Morning Report: Quiet week ahead

Vital Statistics:

  Last Change
S&P futures 4,555 -55.2
Oil (WTI) 67.97 -2.88
10 year government bond yield   1.39%
30 year fixed rate mortgage   3.30%

Stocks are lower this morning on COVID lockdown fears. Bonds and MBS are up small.

 

The upcoming week should be relatively quiet, especially with Christmas Eve on Friday. In terms of economic data, we will get the third revision to Q3 GDP on Wednesday and Personal Incomes / Spending on Thursday. Markets are closed on Friday.

 

The Index of Leading Economic Indicators increased in November, according to the Conference Board. “Eight of the ten indicators that comprise The Conference Board LEI for the U.S. increased in November. The positive contributors – beginning with the largest positive contributor – were average weekly initial claims for unemployment insurance (inverted), stock prices, the interest rate spread, the ISM® New Orders Index, building permits, the Leading Credit Index™ (inverted), average weekly manufacturing hours, manufacturers’ new orders for consumer goods and materials*. The only negative contributor was average consumer expectations for business conditions, while the manufacturers’ new orders for nondefense capital goods excluding aircraft* held steady in November.”

 

Joe Manchin is a no on the Build Back Better bill. It should be a non-event economically, though it does give the Fed a little more breathing room.

 

Rents are rising rapidly, in tandem with higher home prices. “First inflation came for the for-sale housing market, and now it is coming for the rental market,” said Redfin Chief Economist Daryl Fairweather. “Many people have been priced out of the for-sale market and are looking to rent instead, but that demand is pushing up rents. Anyone who bought a home before this year can pat themselves on the back because their mortgage payments are fixed, meaning their biggest recurring expense is immune to inflation. If you are looking to buy or rent now, there’s nowhere to hide from inflation when it comes to housing costs. The good news is that the tight labor market means it’s a great time to move somewhere more affordable. Chances are good that no matter where you go, you’ll be able to find a new job relatively quickly.”

 

 

 

10 Responses

  1. Lol

    Like

  2. This should be interesting:

    “White House not budging on Feb. 1 end to student loans forgiveness
    By EUGENE DANIELS
    12/18/2021 11:48 AM EST


    Multiple sources familiar with what was said at the meeting described the administration’s message as effectively that borrowers had two years to prepare for this and knew the pause wouldn’t last forever. One administration official in the meeting suggested that overall, the pandemic was trending in the right direction, and that resuming student loan payments is part of getting back to normal.

    The White House also “pulled that kind of bullsh– of ‘the fundamentals of the economy are strong,’ which is devoid of reality,” the first source familiar with the conversation added. “Yeah, sure, the stock market may be better. Unemployment numbers are better — yes, absolutely. But in terms of real wages, in terms of how people are feeling in their pocketbook, it’s just completely delusional.””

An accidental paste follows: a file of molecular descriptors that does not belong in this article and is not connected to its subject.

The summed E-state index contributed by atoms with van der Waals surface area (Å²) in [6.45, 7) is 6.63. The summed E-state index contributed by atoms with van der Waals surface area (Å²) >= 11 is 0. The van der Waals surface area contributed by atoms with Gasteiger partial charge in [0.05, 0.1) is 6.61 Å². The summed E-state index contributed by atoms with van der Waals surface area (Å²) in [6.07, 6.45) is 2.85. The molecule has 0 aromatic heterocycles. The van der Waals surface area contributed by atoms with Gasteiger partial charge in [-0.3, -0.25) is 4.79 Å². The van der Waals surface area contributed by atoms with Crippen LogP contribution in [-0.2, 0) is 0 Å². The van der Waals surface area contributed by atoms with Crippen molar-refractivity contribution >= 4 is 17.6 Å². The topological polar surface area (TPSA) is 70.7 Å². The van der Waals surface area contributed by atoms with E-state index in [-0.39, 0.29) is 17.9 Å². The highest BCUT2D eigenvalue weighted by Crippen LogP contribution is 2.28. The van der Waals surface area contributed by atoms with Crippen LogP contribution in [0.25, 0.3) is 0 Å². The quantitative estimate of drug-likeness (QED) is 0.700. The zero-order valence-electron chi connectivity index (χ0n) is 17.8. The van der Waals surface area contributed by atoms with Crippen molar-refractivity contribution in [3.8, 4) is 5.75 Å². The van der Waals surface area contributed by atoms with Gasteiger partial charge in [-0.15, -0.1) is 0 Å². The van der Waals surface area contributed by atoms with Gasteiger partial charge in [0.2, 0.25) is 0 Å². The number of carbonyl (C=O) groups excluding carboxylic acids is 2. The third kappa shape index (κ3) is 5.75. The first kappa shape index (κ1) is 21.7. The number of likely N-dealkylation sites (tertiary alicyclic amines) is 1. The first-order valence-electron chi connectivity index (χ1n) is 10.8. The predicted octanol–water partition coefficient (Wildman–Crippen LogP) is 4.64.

https://www.politico.com/news/2021/12/18/white-house-not-budging-student-loans-525357

    Like

  3. Oh fuck these people. How self serving can you get?:

    “Pelosi announces plans for ‘solemn observance’ of one-year anniversary of Jan. 6 insurrection

    By Amy B Wang
    Today at 3:21 p.m. EST

    House Speaker Nancy Pelosi has indicated there will be a “full program of events” to mark the first anniversary of the Jan. 6 insurrection, in which a pro-Trump mob stormed the U.S. Capitol to try to stop the confirmation of President Biden’s electoral college win, a siege that resulted in five deaths and left some 140 law enforcement officers injured.

    In a letter to the Democratic caucus Monday, Pelosi (D-Calif.) noted the House would not be in session the first week of January but said some members had expressed interest in being involved in commemoration activities.

    “Already, preparations are underway for a full program of events, including a discussion among historians about the narrative of that day; an opportunity for Members to share their experiences and reflections from that day; and a prayerful vigil in the evening,” Pelosi wrote.”

    https://www.washingtonpost.com/politics/2021/12/20/nancy-pelosi-jan-6-insurrection-anniversary/

    Like

    • The left has nothing to cheer about this time of year. it gives them some sort of fulfillment.

      Like

    • Politicians will be as self-serving as the media and their constituents allow.

      to mark the first anniversary of the Jan. 6 insurrection, in which a pro-Trump mob stormed the U.S. Capitol to try to stop the confirmation of President Biden’s electoral college win, a siege that resulted in five deaths and left some 140 law enforcement officers injured.

      The accuracy of that is questionable and the implication is just wrong, and no context of when progressives (less dramatically) have “taken over the capital” in protest–with the support of congresscritters on the left, the spotty security present that day, the strange issue of Ray Epps and the video documentation that shows him being a prime mover in the “let’s go into the capitol” thing, but the FBI is uninterested in him–and so on.

      The story is just 100% the Democratic narrative. If you were a politician and the press would do it for you, you’d probably end up being pretty self-serving, too. I probably would anyway, because why not? What’s the downside? 🙂

      Like

  4. Anyone heard from Mark lately? He hasn’t posted anything in nearly a month. Just wondering if he is ok.

    Like

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